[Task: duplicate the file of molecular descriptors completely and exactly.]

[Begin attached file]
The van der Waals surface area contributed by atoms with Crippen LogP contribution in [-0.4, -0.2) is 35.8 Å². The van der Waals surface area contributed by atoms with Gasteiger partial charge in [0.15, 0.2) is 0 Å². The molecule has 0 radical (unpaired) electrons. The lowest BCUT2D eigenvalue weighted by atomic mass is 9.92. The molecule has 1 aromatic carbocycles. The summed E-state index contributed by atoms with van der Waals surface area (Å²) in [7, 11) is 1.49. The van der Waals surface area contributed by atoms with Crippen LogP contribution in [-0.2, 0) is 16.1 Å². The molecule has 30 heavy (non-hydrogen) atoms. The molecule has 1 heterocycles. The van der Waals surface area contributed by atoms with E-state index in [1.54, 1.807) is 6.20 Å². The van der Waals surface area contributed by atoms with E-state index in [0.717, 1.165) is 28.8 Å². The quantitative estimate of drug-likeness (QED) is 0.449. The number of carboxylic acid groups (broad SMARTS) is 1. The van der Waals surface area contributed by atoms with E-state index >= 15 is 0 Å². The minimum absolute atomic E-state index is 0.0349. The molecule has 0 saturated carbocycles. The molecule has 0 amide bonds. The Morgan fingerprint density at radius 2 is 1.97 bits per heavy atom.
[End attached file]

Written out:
The van der Waals surface area contributed by atoms with Crippen LogP contribution in [-0.4, -0.2) is 35.8 Å². The van der Waals surface area contributed by atoms with Gasteiger partial charge in [0.15, 0.2) is 0 Å². The molecule has 0 radical (unpaired) electrons. The lowest BCUT2D eigenvalue weighted by atomic mass is 9.92. The molecule has 1 aromatic carbocycles. The summed E-state index contributed by atoms with van der Waals surface area (Å²) in [7, 11) is 1.49. The van der Waals surface area contributed by atoms with Crippen LogP contribution in [-0.2, 0) is 16.1 Å². The molecule has 30 heavy (non-hydrogen) atoms. The molecule has 1 heterocycles. The van der Waals surface area contributed by atoms with E-state index in [1.54, 1.807) is 6.20 Å². The van der Waals surface area contributed by atoms with E-state index in [0.717, 1.165) is 28.8 Å². The quantitative estimate of drug-likeness (QED) is 0.449. The number of carboxylic acid groups (broad SMARTS) is 1. The van der Waals surface area contributed by atoms with E-state index >= 15 is 0 Å². The minimum absolute atomic E-state index is 0.0349. The molecule has 0 saturated carbocycles. The molecule has 0 amide bonds. The Morgan fingerprint density at radius 2 is 1.97 bits per heavy atom.